Friday, October 12, 2007

Al Gore and IPCC win Nobel Peace Prize

The Nobel Peace Prize!

That has to feel pretty pretty good for Al Gore in his life as a Climate Change activist, leaving "failed Presidential candidate" behind. The former U.S. Vice President has been awarded the 2007 Nobel Peace Prize, and shares it with the United Nations' International Panel on Climate Change. There were 181 candidates to choose from, but Gore and the IPCC's work to raise awareness of the issues of climate change won out. The $1.5 million dollar prize will be split (amongst the 2,000+/- scientists on the IPCC?). Mr. Gore has announced he will donate his share to the Alliance for Climate Protection, a non-profit focused on the urgency of solving Climate Change.

Thursday, October 4, 2007

National Conversation on Climate Action - Fairbanks

October 4, 2007 at the Noel Wien Library Auditorium, over 50 gathered to participate in the National Conversation on Climate Action in Fairbanks, Alaska. Lori Hanemann, the Local Issues Coordinator at the Northern Alaska Environmental Center and member of Mothers for Alaska, organized the Fairbanks Conversation event. She states, "Fairbanks is on the verge of taking the lead in the State on sustainability and Climate Change action. Fairbanks is one of the few cities in the world addressing both mitigation and adaptation. We're living with the impacts and we're strategizing to lead the state in response and solutions. Our Mayor Jim Whitaker is making innovation plans to put us in the national spotlight! I can picture him setting the pace, showing this is a non-partisan issue, right up there beside Governor Schwarzenegger. He speaks powerfully and says loudly, it's okay to be green! That's exciting!"
Newly re-elected Assemblyman Luke Hopkins was the first presenter, and updated the crowd on the recently passed Borough Climate Action Resolution. This resolution and it's five milestones calls for the Borough to begin researching opportunities and reducing emissions for Fairbanks. Part of the resolution discusses the Mayor's Energy Plan, which Mayor Whitaker unveiled to the community. This nine-point plan is exciting and the core is comprised of renewable energy, wind, solar, in-stream hydro, and biomass.
Mike Musick from Cold Climate Housing Research Center was next to get behind the lecturn to discuss several local events coming to Fairbanks. He began by reading the Mayor's proclomation which declared October as National Energy Awareness Month. He announced a Solar Tour of Fairbanks on October 6th and the Northern Shelter Conference on the 27th and 28th of October. Go to to find out the details.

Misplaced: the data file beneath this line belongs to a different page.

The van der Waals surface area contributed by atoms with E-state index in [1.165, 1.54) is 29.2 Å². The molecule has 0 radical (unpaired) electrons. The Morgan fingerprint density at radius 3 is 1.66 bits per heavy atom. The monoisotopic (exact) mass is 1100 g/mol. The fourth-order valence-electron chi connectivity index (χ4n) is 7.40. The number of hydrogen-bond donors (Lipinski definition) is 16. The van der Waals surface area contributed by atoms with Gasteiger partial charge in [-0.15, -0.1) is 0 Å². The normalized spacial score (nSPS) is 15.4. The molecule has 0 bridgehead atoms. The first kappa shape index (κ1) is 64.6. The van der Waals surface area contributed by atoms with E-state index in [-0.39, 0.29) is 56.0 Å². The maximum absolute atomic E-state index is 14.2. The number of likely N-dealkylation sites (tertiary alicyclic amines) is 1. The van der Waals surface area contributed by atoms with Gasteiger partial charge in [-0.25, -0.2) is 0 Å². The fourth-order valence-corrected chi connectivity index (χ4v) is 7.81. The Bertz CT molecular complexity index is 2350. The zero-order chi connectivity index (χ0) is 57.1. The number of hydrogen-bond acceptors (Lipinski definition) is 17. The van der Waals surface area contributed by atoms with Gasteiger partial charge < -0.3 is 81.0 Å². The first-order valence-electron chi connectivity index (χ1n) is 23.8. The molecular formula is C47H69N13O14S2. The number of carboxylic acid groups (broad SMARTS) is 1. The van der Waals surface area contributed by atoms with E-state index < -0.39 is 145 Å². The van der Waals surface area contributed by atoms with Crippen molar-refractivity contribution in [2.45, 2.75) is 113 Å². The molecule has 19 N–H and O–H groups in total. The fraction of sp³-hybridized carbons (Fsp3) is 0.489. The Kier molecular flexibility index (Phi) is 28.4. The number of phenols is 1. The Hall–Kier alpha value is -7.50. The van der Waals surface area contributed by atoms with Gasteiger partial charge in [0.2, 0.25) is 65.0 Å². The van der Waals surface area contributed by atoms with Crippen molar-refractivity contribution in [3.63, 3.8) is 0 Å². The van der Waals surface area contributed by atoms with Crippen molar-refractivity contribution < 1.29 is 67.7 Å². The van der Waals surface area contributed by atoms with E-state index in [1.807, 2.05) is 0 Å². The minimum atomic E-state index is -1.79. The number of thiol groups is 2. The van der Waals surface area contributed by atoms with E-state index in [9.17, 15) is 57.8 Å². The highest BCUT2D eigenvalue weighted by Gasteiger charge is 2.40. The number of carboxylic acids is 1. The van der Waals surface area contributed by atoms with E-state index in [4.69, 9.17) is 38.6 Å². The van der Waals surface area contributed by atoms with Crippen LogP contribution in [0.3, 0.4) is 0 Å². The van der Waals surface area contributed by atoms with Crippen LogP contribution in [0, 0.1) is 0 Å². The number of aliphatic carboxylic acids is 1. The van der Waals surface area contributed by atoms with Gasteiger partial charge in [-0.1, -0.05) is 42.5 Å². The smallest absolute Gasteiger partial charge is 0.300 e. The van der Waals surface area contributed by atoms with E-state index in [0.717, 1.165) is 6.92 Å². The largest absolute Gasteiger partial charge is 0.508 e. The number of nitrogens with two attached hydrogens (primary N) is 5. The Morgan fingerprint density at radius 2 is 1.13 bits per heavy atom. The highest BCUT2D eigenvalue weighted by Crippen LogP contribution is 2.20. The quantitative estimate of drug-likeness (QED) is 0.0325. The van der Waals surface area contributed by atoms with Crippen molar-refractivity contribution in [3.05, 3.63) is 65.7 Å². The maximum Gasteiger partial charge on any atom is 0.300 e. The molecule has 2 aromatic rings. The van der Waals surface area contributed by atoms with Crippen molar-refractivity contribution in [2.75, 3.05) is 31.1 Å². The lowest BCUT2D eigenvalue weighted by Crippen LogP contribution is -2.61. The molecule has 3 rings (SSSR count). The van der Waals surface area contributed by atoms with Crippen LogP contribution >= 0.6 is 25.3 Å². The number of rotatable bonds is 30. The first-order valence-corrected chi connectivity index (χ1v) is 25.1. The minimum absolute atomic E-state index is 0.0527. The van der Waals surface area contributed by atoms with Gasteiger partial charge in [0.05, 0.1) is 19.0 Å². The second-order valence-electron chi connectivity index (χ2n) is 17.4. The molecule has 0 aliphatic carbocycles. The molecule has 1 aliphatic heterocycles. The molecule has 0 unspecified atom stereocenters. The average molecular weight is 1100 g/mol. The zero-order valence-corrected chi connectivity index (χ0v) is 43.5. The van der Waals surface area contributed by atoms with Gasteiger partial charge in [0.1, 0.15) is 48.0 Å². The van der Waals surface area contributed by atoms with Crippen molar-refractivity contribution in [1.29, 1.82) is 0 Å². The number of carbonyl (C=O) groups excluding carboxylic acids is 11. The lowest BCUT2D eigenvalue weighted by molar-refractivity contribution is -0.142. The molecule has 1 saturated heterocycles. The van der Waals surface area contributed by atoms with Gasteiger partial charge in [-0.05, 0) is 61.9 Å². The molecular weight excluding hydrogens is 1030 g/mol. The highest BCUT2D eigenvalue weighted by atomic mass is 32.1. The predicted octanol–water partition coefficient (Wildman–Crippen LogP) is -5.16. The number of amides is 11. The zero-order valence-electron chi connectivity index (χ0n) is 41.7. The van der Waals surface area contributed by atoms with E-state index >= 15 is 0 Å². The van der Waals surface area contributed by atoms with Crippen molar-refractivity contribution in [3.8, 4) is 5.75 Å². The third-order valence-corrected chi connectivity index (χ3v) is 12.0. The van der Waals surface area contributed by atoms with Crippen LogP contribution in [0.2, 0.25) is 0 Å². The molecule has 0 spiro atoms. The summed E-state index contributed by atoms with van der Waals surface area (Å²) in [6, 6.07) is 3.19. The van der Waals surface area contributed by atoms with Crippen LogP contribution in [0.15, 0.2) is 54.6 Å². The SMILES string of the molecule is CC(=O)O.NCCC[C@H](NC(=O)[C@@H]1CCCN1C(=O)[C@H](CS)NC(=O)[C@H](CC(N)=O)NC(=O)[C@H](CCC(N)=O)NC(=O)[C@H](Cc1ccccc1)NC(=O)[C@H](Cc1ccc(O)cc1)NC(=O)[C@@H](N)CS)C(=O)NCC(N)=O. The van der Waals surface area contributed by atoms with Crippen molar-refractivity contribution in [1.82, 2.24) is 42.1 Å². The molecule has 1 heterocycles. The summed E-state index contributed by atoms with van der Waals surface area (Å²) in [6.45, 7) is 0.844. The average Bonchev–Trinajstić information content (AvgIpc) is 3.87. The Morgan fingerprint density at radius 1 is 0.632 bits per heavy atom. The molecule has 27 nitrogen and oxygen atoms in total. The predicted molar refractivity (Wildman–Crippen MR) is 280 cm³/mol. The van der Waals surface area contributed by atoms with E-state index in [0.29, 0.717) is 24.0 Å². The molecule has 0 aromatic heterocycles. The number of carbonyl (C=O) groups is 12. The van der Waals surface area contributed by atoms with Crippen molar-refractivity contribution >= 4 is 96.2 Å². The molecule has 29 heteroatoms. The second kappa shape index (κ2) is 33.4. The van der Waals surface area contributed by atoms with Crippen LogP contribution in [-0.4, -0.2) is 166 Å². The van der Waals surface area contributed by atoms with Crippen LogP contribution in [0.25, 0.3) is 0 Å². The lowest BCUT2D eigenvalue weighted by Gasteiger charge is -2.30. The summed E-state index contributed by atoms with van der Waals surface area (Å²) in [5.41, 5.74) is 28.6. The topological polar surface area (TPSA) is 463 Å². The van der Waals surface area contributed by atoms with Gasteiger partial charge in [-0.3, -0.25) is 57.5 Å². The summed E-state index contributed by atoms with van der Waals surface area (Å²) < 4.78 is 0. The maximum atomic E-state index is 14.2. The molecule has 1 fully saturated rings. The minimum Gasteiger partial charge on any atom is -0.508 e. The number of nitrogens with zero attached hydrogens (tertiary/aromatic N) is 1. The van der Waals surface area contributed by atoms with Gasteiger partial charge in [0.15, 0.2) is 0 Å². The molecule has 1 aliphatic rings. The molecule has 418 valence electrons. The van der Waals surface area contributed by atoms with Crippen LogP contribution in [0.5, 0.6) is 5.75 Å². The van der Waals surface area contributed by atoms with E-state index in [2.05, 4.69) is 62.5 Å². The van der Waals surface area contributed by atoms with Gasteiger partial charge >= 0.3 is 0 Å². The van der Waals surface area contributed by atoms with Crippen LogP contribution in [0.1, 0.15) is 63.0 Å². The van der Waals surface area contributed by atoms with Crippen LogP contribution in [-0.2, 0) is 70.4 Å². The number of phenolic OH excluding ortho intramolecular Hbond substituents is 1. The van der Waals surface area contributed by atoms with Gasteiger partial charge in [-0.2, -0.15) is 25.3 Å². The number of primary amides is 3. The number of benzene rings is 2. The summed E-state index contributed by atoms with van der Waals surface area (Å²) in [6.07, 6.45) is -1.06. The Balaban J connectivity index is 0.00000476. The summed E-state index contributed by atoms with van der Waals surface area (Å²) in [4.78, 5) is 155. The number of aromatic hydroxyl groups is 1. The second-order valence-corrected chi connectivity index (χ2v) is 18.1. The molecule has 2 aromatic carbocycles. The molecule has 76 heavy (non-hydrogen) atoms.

Lori Hanemann introduced the new Global Warming page on the Northern Center's website She intends the page to be a one stop resource for climate change events and news, as well as a home to a thorough list of links to other terrific resources of the local, state, and national level. Paul Klitzke, a Episcopalian Minister from Palmer, and Alaskan leader of Alaska Interfaith Power and Light, addressed the crowd without need of the microphone, and commanded the room with news of the climate change outreach to faith based groups around Alaska. The organization intends to bring their message to Fairbanks, and get the word out to local church leaders. Golden Valley Electric Association's Todd Hoener spoke about the opportunities the Utility offers to reduce your home and business energy needs and discussed the SNAP - renewable energy program. And finally, high school student, Haley Evans, told the remaining audience members about the organization she chairs, FAYEA - Fairbanks Alaska Youth for Environmental Action. This is a teen group of dynamic young people who are taking action and addressing state politicians on issues on climate change and sustainability. They have a Kick Off Party on October 6th at the downtown Alaska Public Lands office on 3nd and Cushman downtown.
The event revealed a slow but gaining momentum towards change - changing how politicians and the public think about Climate. It's no longer an argument about cause and science. Climate change is occuring and will continue to occur. Our state is the poster child, and Fairbanks is beginning to shine it's independence on the rest of the state and think differently, think sustainably and think smarter. This naturally leads to a challenge between Fairbanks and Anchorage to become the leader on taking action. Fairbanks is taking the risks, making huge leaps forward, and planning to maintain the lead into the future. Go Fairbanks!